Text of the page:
by, 04-08-2008 at 12:46 AM (7538 Views)
A few hours ago I read the news that Disney has decided to close the Virtual Magic Kingdom game, a FREE! (and that word will become important later) online multiplayer game created around the time of Disneyland's 50th Anniversary and "designed for 8-14 year olds."
Thinking this must be a late April Fool's joke, I quickly checked the VMK home page and yes, there it was, the official word right from Yavn's mouth. (Yavn is the screen name for one of the VMK producers, a nice guy I've had the pleasure of meeting in real life a few times)
My next stop was the VMKForums Web site, a fan site devoted to all things VMK. Sure enough, the site was in an uproar about the announcements, with the members planning everything from "dress your character in all black" protests to a massive phone and e-mail blitz begging Disney to change their corporate mind.
For a split second, I considered adding my voice to the fray by making my own phone call when the Disney Internet Group offices open tomorrow, but then that little censor in my head overrode any such childish impulse. I suddenly had visions of exactly what such a phone call would sound like...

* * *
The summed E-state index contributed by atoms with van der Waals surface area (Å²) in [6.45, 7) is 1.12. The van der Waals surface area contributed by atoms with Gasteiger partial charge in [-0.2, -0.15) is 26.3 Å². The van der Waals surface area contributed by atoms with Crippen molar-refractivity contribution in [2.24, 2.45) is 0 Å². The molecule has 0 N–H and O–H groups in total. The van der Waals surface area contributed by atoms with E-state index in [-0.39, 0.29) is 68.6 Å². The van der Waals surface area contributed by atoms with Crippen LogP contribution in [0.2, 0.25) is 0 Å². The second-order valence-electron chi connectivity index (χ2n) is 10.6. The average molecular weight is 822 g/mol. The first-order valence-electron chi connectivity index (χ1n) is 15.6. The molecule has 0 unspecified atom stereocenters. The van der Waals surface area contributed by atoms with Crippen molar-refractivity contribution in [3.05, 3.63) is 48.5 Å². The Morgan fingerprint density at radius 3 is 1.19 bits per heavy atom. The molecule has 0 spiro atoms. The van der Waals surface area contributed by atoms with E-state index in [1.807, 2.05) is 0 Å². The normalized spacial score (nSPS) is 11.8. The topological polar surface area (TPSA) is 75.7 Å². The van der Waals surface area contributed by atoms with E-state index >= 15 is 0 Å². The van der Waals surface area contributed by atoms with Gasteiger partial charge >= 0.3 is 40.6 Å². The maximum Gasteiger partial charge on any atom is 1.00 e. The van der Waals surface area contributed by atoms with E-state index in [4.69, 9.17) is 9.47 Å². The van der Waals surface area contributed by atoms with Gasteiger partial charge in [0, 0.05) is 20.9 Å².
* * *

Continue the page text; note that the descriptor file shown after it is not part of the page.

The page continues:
"Hello, Disney Internet Group? I'm calling to protest the announced closure of Virtual Magic Kingdom."
"No, I'm not calling for my kids - I don't even have kids."
"Yes, I realize it's a child's game, but don't you know adults play too?"
and so on, and so on, and so on.
Seriously - how embarassing to have to try to explain why an adult cares about the fate of a child's video game!
But then the part of me that is actually somewhat upset by this started fighting back. Exactly how is playing VMK any more mock-worthy than spending hours battling crazed rabbids as my husband and friends do with their Wiis, or forming guilds to battle evil wizards as a colleague does on World of Warcraft?
Why is being a hockey or baseball fan somehow more "real" if you're not the one on the ice or running the bases?
And why exactly do I feel defensive about this anyway? Heck, I've spent a good chunk of my life being mocked by "Muggles" for my obsession with all things Disney, but that hasn't prompted me to hide my 5' Sorcerer Mickey plush or stop wearing my extensive collection of Disney Reyn Spooner shirts. Yet even among some of my Disney friends, trying to explain VMK - and admitting that I actually *gasp* play! - is enough to start them down the road to an intervention.